Legendary Author Maryse Condé Dies at 90

The grande dame of Caribbean literature passed Monday night at a hospital outside Marseille.

The image depicts Maryse Conde with two of her book covers, including Windward Heights
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  • Photo Credit: MEDEF / Flickr

French-language novelist Maryse Condé, who won the 2018 alternate Nobel Prize and helped to redefine modern literature, died Monday night at a hospital in Apt, France. She was 90 years old. 

Best known for works like the novels Segu and Windward Heights, her reimagining of Wuthering Heights, Condé's catalog was intersectional and probing, reflecting her own experience as a deep thinker and a world traveler. It explored the conflicts within Western culture, African culture, and Caribbean culture. 

Though Condé did not publish her first novel until she was nearly 40, she went on to have a long and distinguished career alongside her husband, Richard Philcox, who served as the English-language translator for many of her works. Even when her sight went in later years, she managed to dictate her final novel, The Gospel According to the New World

She was distinguished by such prizes as the Commandeur de l'Ordre des Arts et des Lettres from the French government and an informal honor in 2018 in place of the Nobel Prize in Literature, which was sidelined for the year amid allegation of sexual harassment by prize committee members.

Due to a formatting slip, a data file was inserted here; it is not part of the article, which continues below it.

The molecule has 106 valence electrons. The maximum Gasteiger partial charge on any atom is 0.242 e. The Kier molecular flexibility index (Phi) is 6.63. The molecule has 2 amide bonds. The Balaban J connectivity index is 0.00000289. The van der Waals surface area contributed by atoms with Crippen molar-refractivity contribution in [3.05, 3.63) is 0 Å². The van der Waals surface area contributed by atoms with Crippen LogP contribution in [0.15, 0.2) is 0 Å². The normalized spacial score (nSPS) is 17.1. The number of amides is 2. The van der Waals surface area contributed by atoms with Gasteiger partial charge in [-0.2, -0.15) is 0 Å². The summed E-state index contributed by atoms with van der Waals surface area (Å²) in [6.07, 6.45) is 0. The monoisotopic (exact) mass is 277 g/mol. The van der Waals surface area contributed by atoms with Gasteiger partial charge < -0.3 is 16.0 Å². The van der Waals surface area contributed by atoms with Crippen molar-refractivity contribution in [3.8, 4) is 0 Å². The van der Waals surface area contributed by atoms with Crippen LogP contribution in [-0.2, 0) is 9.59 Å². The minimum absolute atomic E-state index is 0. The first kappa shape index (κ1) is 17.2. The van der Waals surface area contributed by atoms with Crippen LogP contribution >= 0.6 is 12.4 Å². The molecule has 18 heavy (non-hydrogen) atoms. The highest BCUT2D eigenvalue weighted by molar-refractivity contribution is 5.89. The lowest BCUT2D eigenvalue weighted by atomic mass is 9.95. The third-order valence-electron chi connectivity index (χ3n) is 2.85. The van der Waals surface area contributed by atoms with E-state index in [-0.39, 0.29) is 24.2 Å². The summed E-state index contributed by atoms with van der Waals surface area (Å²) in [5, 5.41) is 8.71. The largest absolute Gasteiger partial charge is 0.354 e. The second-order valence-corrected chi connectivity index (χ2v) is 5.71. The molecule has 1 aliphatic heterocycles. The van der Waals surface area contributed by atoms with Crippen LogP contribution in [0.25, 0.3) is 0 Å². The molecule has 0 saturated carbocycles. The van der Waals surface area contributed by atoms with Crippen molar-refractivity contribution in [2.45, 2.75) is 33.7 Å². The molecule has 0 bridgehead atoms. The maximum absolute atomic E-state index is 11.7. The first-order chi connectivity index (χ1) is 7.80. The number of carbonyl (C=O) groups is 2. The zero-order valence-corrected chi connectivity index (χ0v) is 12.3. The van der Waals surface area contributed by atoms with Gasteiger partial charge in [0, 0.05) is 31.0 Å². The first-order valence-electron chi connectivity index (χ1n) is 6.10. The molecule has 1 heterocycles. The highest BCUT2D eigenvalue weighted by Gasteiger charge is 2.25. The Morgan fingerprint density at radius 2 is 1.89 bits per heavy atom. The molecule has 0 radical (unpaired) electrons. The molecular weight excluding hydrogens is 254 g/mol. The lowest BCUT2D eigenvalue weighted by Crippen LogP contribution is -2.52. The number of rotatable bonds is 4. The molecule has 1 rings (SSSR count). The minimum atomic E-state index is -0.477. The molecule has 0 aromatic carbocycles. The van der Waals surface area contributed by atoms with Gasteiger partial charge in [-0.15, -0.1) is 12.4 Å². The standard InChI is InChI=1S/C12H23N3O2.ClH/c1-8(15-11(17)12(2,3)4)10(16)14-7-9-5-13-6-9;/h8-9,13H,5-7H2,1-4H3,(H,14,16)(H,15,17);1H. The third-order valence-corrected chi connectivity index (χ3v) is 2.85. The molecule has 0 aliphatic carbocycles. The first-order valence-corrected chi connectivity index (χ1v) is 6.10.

Born in Pointe-à-Pitre, Guadeloupe in 1934, Condé spent a decade in Ghana and met Philcox in Senegal. She taught at American universities like Columbia and UCLA and spent the most recent years in France. She leaves behind a legacy of greatness, of curiosity, and of wisdom.

The Story of the Cannibal Woman

The Story of the Cannibal Woman

By Maryse Conde

One dark night in Cape Town, Rosélie's husband goes out for a pack of cigarettes and never comes back. 

Left with unanswered questions about his violent death, the new widow decides to take advantage of the strange gifts she has always possessed and embarks on a career as a clairvoyant. As the character hones her craft, so too does the author: Maryse Condé manages to graft a deft exploration of post-apartheid South Africa onto this smart, gripping thriller.

Contemporary and international, The Story of the Cannibal Woman follows the lives of an interracial, intercultural couple in New York City, Tokyo, and Capetown. 

Featured photo: Flicker; MEDEF